Good values can be learned through church and IMPACT Suffolk Suffolk
What a coincidence — on Tuesday, July 25, I was surprised to hear two news
reports on the TV that began similar to the way that I ended my identity theft column on Wednesday, July 26, concerning making someone else’s trash a treasure. Those reports would probably now cause more people to search trash bins who may have not even thought of doing it before. The results of those two stories can make the searcher think twice either in a positive or negative direction.
The first news article was about a homeless Detroit man named Charles Moore. Moore had lost his job six weeks prior. While he was searching in a garbage bin for a few pennies worth of returnable bottles for some extra income, he came across $21,000 worth of U.S. savings bonds. To find the rightful owner, he took the bonds to a homeless shelter and a staff person there tracked down the family of the original owner, who was deceased. The bonds were returned to the family of the deceased owner and the family rewarded Moore with only $100. However, when the news became known of what Moore did, strangers stepped forward to up the ante. He has now received more than $4,000, eight trash bags of returnable bottles, a shopping spree at a clothing store and a lead on a new job. Even though he has received all of these material rewards, in my opinion, the most important thing that he has earned is a reputation for being an honest man.
The next article was about Michael Hoskins, a Danville resident. While he was dumping some garbage in a dumpster, he spotted an extremely rare item—an 18th Century King James Bible. This Bible is the first of its kind printed west of the Allegheny River and only six are said to exist. The Bible is estimated to be valued anywhere from $800 to several thousands dollars. Hoskins still has it in his possession.
The lessons that we can take away from these two stories are as follows: in the end honesty always pays off, the good deeds that you do will always come back to you and the Bible will always be a valuable tool, not only in the way of monetary value as the 19th Century one is, but also as a book with many tools to teach us how to live valuable and meaningful lives.
The main way that most people study the Bible is through their churches; however, this is a good time to put in a plug for another good organization to learn the Bible through, which is IMPACT Suffolk.
I am glad to be a part of this great organization, that continuously strives to find ways to sponsor good programs. Presently, the one being sponsored is called a 5-Day Good News Club.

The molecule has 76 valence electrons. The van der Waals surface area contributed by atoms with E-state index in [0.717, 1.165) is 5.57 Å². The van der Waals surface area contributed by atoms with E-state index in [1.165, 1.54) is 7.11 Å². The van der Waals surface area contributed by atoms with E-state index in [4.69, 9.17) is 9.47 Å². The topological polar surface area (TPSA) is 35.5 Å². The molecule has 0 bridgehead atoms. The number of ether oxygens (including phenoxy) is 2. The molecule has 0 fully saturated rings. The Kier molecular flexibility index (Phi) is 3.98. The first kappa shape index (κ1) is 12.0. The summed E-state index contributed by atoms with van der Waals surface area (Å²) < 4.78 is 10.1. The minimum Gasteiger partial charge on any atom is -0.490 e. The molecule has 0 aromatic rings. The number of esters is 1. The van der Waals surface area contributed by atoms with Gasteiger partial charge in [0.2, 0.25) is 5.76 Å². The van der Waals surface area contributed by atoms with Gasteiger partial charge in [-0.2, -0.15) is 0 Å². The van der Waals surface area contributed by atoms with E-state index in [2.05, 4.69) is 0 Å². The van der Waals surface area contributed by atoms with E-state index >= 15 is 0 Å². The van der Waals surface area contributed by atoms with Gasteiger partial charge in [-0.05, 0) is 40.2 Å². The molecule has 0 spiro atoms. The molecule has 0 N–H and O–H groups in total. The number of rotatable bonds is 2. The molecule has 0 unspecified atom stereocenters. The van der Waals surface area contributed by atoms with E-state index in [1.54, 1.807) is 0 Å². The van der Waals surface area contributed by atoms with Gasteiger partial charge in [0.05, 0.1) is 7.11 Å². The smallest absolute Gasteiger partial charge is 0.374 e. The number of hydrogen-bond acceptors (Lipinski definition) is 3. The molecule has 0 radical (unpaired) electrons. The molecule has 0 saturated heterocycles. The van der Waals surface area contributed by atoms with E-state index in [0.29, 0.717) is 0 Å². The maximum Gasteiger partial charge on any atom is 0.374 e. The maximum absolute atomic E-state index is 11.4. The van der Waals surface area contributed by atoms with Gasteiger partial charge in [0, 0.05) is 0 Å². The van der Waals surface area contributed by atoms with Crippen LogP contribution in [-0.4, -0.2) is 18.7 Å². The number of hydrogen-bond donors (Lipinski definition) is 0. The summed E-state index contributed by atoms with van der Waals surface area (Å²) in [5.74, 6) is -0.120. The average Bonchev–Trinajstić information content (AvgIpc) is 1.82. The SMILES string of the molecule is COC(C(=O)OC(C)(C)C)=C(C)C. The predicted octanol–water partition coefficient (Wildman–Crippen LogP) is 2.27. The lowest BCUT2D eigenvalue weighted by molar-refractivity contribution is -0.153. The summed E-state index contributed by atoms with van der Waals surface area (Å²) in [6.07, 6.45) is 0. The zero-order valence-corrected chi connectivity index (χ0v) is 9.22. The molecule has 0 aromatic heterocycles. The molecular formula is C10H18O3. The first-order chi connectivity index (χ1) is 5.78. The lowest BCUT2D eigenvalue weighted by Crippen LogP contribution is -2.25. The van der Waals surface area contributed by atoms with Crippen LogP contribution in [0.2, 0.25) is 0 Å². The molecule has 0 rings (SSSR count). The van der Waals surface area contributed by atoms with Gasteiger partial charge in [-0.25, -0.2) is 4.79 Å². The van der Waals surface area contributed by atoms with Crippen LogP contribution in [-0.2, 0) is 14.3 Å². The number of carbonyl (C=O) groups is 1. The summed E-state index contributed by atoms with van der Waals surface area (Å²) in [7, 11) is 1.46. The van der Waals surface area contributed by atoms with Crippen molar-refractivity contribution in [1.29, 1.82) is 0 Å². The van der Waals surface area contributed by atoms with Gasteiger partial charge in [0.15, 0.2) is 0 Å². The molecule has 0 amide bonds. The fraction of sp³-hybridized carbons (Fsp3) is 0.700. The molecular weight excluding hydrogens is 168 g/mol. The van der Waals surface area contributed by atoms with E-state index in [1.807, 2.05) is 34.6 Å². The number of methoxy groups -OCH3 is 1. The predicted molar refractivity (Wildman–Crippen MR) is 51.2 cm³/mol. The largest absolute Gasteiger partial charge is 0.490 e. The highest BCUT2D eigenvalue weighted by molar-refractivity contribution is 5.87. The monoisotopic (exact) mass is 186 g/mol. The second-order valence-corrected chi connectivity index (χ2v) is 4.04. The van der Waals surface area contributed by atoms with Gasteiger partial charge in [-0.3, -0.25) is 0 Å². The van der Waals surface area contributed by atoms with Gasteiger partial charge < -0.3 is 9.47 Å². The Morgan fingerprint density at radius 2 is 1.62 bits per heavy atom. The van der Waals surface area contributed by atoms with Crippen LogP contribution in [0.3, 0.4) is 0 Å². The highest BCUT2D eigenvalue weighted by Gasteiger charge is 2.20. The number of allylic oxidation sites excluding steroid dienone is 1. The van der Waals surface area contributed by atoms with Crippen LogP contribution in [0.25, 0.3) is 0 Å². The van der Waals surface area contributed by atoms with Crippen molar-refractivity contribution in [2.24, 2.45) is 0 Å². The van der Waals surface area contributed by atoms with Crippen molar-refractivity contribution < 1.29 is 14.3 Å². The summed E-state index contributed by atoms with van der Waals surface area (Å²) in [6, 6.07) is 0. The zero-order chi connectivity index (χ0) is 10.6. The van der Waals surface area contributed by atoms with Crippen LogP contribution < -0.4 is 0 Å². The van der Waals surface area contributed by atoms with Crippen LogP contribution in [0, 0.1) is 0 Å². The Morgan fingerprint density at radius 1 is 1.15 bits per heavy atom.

I believe that it pays greater dividends when the Bible is learned at very young ages because the younger generation of today will be the leaders of tomorrow. Therefore, this club is held for five consecutive days, one hour each day, where children gather to hear Bible stories, sing songs, learn Bible verses, listen to a missionary story and hear the gospel clearly presented.
Wanda Keith, the director of Child Evangelism Fellowship, and the Rev. Russell Leonard, from the Board of Directors of IMPACT Suffolk, serve as coordinators. To date clubs have been held at the YMCA and Suffolk Pentecostal Holiness and Pleasant Union Baptist churches, and many of the clubs are taught by high school and college students. These youth, from various local churches, have had intensive training from Christian Youth in Action and CEF programs. Christian adults, who have received comparable training, also teach clubs.
The ways that churches benefit from these clubs are as follows: young people are trained to teach children; young people are challenged for full-time Christian service; children’s spiritual training is supplemented; Sunday school enrollment grows; boys and girls are evangelized where they live; and church members gain a greater vision for the lost in their community.
The next 5-Day Good News Club session will be held from 3-4 p.m. at the YMCA from Aug. 7-11.
For more information, contact Keith at 465-1329, or email her at email@example.com
Wall is a former News-Herald reporter and regular contributor to the Town Square page.
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